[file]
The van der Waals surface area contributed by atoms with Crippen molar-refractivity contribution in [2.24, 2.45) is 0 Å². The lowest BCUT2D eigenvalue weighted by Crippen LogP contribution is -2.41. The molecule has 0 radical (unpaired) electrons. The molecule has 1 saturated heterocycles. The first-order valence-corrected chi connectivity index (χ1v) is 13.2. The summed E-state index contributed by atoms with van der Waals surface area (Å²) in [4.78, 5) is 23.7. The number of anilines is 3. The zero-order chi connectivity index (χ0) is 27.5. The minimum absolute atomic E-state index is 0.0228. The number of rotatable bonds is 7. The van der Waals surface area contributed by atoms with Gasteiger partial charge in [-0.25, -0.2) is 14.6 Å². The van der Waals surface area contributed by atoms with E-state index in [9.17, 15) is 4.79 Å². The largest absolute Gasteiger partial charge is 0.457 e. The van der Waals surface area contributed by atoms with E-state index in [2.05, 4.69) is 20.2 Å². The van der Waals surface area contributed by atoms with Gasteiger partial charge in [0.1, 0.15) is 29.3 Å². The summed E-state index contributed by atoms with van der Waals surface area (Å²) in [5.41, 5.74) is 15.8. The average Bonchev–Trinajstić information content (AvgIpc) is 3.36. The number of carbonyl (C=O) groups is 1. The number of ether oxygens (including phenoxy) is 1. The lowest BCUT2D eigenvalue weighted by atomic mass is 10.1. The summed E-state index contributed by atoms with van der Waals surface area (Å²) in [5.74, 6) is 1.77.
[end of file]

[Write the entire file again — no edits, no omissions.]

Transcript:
The van der Waals surface area contributed by atoms with Crippen molar-refractivity contribution in [2.24, 2.45) is 0 Å². The lowest BCUT2D eigenvalue weighted by Crippen LogP contribution is -2.41. The molecule has 0 radical (unpaired) electrons. The molecule has 1 saturated heterocycles. The first-order valence-corrected chi connectivity index (χ1v) is 13.2. The summed E-state index contributed by atoms with van der Waals surface area (Å²) in [4.78, 5) is 23.7. The number of anilines is 3. The zero-order chi connectivity index (χ0) is 27.5. The minimum absolute atomic E-state index is 0.0228. The number of rotatable bonds is 7. The van der Waals surface area contributed by atoms with Gasteiger partial charge in [-0.25, -0.2) is 14.6 Å². The van der Waals surface area contributed by atoms with E-state index in [9.17, 15) is 4.79 Å². The largest absolute Gasteiger partial charge is 0.457 e. The van der Waals surface area contributed by atoms with E-state index in [2.05, 4.69) is 20.2 Å². The van der Waals surface area contributed by atoms with Gasteiger partial charge in [0.1, 0.15) is 29.3 Å². The summed E-state index contributed by atoms with van der Waals surface area (Å²) in [5.41, 5.74) is 15.8. The average Bonchev–Trinajstić information content (AvgIpc) is 3.36. The number of carbonyl (C=O) groups is 1. The number of ether oxygens (including phenoxy) is 1. The lowest BCUT2D eigenvalue weighted by atomic mass is 10.1. The summed E-state index contributed by atoms with van der Waals surface area (Å²) in [5.74, 6) is 1.77.